…But there are times I want to nuke Sacramento from orbit. Usually (and in this case) it’s because of some boneheaded move by the State government. What did they do this time? Oh, nothing, really, except decide to take an extra ten-percent from our paychecks in the middle of a recession:
Starting Sunday, cash-strapped California will dig deeper into the pocketbooks of wage earners — holding back 10% more than it already does in state income taxes just as the biggest shopping season of the year kicks into gear.
Technically, it’s not a tax increase, even though it may feel like one when your next paycheck arrives. As part of a bundle of budget patches adopted in the summer, the state is taking more money now in withholding, even though workers’ annual tax bills won’t change.
Think of it as a forced, interest-free loan: You’ll be repaid any extra withholding in April. Those who would receive a refund anyway will receive a larger one, and those who owe taxes will owe less.
But with rising gas costs, depressed home prices and double-digit unemployment, the state’s added reach into residents’ regular paycheck isn’t sitting well with many.
“The state’s suddenly slapping people upside the head,” said Mack Reed, 50, of Silver Lake. “It’s appalling how brash that is.”
Brittney McKaig, 23, of Santa Ana said she expects the additional withholding to affect her holiday spending.
“Coming into the holidays, we’re getting squeezed anyway,” she said. “We’re not getting Christmas bonuses and other perks we used to get. So it all falls back on spending. The $40 gift will become a $20 gift.”
Sheer genius. We’re now over a year into a severe recession, and this Christmas is when the stores will really feel the pinch. The money the state takes will be unavailable to retailers big and small, who will thus have less money with which to pay for new employees or keep current ones. California’s real unemployment rate tops 17% at least, and many people rely on part-time seasonal retail jobs to help them make it, so every job counts. The last thing you want to do is divert money to non-productive expenses, such as a blueberry commission.
“But at least it’s not a tax!”
What a farce. In California, all tax increases have to be approved by a two-thirds majority of both chambers of the legislature, something that’s hard to get since the Republicans have just enough votes to hold the line. We are already one of the most highly-taxed states in the Union, so any increases are very unpopular right now. So the legislature and the Franchise Tax Board get around this by calling it a “loan.”
When Tiquon and Little Dog take a forced “loan” from a South-Central liquor store, it’s called “robbery” or “extortion.” But when Sacramento does it to the whole state, it’s okay, it’s just a loan.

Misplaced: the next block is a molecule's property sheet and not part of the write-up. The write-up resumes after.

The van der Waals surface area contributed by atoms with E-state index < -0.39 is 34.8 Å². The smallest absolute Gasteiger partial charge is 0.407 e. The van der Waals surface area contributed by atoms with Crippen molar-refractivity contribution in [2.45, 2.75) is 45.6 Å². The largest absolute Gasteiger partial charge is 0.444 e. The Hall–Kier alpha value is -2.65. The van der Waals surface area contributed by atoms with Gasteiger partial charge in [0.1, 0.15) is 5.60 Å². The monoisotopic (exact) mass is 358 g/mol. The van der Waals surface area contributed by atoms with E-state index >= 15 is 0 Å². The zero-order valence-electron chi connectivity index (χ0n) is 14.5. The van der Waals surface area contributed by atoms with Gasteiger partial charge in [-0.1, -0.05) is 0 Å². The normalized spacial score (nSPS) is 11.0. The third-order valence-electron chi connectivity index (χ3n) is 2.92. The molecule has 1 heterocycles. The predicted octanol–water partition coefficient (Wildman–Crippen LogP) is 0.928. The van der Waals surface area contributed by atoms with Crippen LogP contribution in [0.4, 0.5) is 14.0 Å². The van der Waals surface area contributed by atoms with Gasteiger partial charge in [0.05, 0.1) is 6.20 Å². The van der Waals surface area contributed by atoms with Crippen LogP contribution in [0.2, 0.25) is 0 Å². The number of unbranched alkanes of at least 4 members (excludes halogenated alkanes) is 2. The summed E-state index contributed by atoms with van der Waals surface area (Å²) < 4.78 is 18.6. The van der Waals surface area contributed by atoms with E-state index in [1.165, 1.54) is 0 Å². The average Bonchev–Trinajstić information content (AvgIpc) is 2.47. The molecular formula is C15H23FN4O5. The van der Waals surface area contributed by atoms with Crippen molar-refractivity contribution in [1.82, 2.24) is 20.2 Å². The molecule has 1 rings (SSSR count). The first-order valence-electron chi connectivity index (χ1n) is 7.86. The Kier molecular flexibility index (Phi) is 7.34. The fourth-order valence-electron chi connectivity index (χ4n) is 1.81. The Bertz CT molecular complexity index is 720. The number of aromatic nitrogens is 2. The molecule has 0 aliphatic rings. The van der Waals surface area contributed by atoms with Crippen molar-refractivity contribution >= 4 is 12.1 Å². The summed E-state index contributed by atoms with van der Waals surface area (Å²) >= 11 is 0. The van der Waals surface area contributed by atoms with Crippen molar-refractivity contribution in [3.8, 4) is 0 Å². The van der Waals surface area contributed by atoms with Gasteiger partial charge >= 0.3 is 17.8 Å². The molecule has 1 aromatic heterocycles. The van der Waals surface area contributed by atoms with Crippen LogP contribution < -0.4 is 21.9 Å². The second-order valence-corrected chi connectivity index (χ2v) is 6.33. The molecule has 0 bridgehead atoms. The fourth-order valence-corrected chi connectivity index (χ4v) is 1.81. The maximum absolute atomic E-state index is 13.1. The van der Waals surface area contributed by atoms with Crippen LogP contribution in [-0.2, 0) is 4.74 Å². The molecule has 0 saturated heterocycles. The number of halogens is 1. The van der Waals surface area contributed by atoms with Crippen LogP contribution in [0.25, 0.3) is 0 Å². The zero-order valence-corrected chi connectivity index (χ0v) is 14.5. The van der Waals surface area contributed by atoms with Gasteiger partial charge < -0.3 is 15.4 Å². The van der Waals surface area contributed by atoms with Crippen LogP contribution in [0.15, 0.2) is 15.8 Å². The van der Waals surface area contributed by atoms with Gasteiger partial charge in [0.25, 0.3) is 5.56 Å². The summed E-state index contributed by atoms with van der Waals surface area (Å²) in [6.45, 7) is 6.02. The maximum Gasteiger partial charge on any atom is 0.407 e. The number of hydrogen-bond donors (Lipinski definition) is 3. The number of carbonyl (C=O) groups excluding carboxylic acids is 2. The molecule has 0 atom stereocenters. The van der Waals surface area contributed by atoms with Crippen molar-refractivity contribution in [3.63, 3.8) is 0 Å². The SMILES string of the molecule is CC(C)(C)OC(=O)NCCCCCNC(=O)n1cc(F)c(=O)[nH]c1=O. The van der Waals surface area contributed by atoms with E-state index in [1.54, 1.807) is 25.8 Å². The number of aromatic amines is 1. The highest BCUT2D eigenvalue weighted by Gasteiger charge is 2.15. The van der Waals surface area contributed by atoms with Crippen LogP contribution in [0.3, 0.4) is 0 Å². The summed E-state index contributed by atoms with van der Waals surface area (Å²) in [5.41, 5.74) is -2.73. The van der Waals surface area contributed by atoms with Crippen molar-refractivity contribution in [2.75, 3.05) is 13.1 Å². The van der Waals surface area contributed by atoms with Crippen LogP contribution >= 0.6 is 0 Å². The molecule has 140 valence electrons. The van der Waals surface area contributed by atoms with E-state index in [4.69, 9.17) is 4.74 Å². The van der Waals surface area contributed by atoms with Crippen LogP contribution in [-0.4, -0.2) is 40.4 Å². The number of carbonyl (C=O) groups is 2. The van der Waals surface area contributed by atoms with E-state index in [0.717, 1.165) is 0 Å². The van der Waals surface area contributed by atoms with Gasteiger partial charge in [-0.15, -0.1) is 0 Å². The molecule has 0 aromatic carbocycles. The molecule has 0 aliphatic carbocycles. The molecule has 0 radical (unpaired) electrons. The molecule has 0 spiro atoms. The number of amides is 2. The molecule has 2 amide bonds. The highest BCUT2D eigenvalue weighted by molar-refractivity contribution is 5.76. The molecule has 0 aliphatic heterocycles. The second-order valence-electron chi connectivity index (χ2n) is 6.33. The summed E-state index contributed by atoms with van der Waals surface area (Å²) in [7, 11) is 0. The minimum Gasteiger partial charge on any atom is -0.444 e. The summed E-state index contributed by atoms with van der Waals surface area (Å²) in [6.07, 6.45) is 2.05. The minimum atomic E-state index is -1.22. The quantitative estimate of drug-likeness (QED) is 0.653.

You can call it what you want, Governor, but a tax is a tax.
“But wait,” you say, “they promise to pay it back!”
Would you like to buy the Golden Gate Bridge, too? First, this is an interest-free loan. Whatever money you “loan” to California will be worth less when you get it back, because inflation isn’t accounted for. You are permanently losing money. The state gets the benefit of the current value, you have less when you get it back, ergo that forced exaction of value from our money is a tax.
Oh, and remember those IOUs from earlier this year when the state was running out of money? For years now, the government has not been able to accurately project revenues, consistently overestimating them. What makes anyone think they can get it right this time? How will you feel if (more likely “when”) your involuntary loan is repaid with an interest-free IOU?
Sacramento’s irresponsibility and unwillingness to face reality is appalling. These are people we elected to run the state for the best interests of all, yet they continually mortgage our future and dig an ever deeper fiscal hole, refusing to make the admittedly harsh spending and tax cuts needed to begin to restore California to financial health. Instead they pander to the public employees unions ( the prison guards, for example) and other left-wing single-interest groups that live off the taxpayer and in turn are big donors to legislators’ election campaigns. So they kick the can down the road, pretend that “this time, we’ve fixed the problem” and hope that no one remembers the next time it happens.
California’s political culture is sick, and its public servants instead constitute a ruling class. This is not a democratic republic: thanks to safe seats and special-interest donors, our state government is instead a self-perpetuating oligarchy of professional politicians. This farce with accelerated withholding is just another example of how out of touch with the average Californians the Mandarins of the Golden Dome have become.
If California is to have any Hope, it’s time for a major Change.
(hat tip: Hot Air)